God was it would be understood ? at work, and God would somehow accomplish What to do with these helpless colored his redemption. He could do nothing ; he “freedmen” and white “refugees” became must wait and see the salvation of the Lord. the perplexing problem of every division

But the Emancipation Proclamation commander as fast his territory was wrought a gradual change in his feeling, cleared of Confederate forces. Rations could quickened his aspirations, and in hundreds of be, and were, provided out of the army's cases became a call to action. Even before stores. Shelter was provided where possithe Proclamation, Negroes had flocked from ble out of army barracks or abandoned their plantations to neighboring camps of the school-houses and churches. Here and there Federal armies. Benjamin F. Butler, with some fitful work was provided and some characteristic shrewdness, confiscated them as semblance of schooling. But to organize contraband of war, and “contrabands” they either an industrial or an educational system became. After the Emancipation Proclama- was beyond the power of local authorities. tion, the exodus of slaves increased, and their That this must be done for all the territories title was changed to “ freedmen." Thus grad- which had been devastated by the war gradually in all the Southern territory permanently ually became apparent to the people of the occupied by the Federal authority there grew North. It constituted the perplexing probup camps of Negroes, many of them almost lem of Reconstruction. as helpless as a lost dog without his master. It is easy, looking back, to see that the A race does not easily and quietly pass from men of that generation blundered egrea habit of dependence and submission into a giously, and brought upon the country, espehabit of self-support and self-control.

cially the South, and most of all upon the Copyright, 1914, the Outlook Company.

Negro race, tragic disaster by their blunder

as

ing. But it is not so easy, even in the light their slaves. By a stroke of the pen four of that experience, to see what they should million slaves had been transformed into have done. To build in a generation a new four million vagrants and paupers. Under democratic civilization on the ruins of a feu- the existing laws of the various States they dalism overthrown, with only the impover- could not own a rod of land, or a house, or ished lands and the ignorant serfs as ma- personal property of any description. They terial, is a problem almost impossible of did not legally own the clothes they wore or achievement. A statement of some of the the shacks they might have constructed. elements of this complex problem may at They could not vote, nor hold office, nor sit least serve to make its difficulty apparent. on juries, nor testify in court, nor practice as

What should the victorious North do with lawyers or as physicians. They were not the vanquished States ? Should it regard legally married, and their children were not them as conquered territory to be held under legitimate nor legally subject to parental martial law until their conqueror had decided authority. what to do with them ? and was their fate Who should solve this problem? The wholly in the power of the victor, a power to States ? Surely, said the South; in the be exercised justly, perhaps generously, but tate the Negro must live, in the State ply without any responsibility to the wishes of his industry; there he would be surrounded the conquered ? Or were those States still by his old masters, who had been his careparts of the Union, which had by their takers, understood his character, knew how rebellion abandoned their Statehood and to deal with him, and felt a real affection for lapsed into Territories, and were they to be him. Surely not, replied the North. To treated by Congress as Territories are treated, hand him over to the States was to hand provided with a Territorial government, and him over to the very community which for held in pupilage until they had proved their four years had been fighting a bloody war capacity for self-government in a free com- for no other purpose than to enslave him. monwealth ? Or were they indestructible What they would do with him if they had the States in an indissoluble Union ? Were the power was apparent from what in some Confederate armies to be regarded simply as States they had attempted to do. It is not an organized mob, and, the mob having been strange that Southern men, who had never put down and a republican form of govern- seen the Negro work except under compulment having been re-established, were the sion, thought he never would work except seceding States to resume their place in the under compulsion, and for the authority of Union under the Constitution, with all the the master over the slave he owned attempted Constitutional rights and prerogatives of to substitute, in a system of serfdom, the States ?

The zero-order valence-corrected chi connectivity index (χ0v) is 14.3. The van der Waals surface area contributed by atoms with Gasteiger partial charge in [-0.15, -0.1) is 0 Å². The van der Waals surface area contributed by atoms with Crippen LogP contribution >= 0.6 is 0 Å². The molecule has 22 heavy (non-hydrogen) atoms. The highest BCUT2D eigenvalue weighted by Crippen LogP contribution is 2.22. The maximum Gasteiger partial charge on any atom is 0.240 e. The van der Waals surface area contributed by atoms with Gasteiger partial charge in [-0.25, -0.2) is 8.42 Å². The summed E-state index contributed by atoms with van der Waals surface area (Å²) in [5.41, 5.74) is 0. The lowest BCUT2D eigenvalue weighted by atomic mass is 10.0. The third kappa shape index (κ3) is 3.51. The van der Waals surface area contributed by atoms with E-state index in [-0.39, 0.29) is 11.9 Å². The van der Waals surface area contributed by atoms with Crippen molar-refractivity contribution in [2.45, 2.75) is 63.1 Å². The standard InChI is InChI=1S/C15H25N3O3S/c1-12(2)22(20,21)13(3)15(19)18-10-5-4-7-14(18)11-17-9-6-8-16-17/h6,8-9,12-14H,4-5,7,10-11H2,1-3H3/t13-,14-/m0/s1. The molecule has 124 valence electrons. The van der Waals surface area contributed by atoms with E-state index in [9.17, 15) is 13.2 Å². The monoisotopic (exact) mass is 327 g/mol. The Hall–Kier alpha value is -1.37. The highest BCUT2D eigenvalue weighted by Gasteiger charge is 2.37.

authority of the State exercised through their Who was to undertake this work of recon- late masters over the freedmen. Should the struction ? Was it an executive function to Federal Government undertake the care of the be exercised by the President of the United Negro ? That meant that Congress should States? Was he to determine by his author- undertake it. And Congress was composed ity, as Commander-in-Chief of the United almost exclusively of Northern men, who did States, in what sections martial law might be not understand the Negro, never had lived abandoned and civil law re-established, and, among the Negroes, had no real affection for by his pardoning power, who of those lately the Negro, and could not understand his in arms against the United States might re- temperament, his ignorance, his superstition, sume the rights and prerogatives of citizen- his shiftless habits, his animal passions, his ship?

Or was the work of reconstruction a disregard of property rights. Grant that Congressional function, and was Congress to these characteristics were relics of slavery ; determine, as it would in the case of con- still, it would require time, patience, and quered territory, on what terms the States intimacy of acquainance to emancipate him might come back into the Union from which from them. If, then, neither the State nor they had attempted to secede ?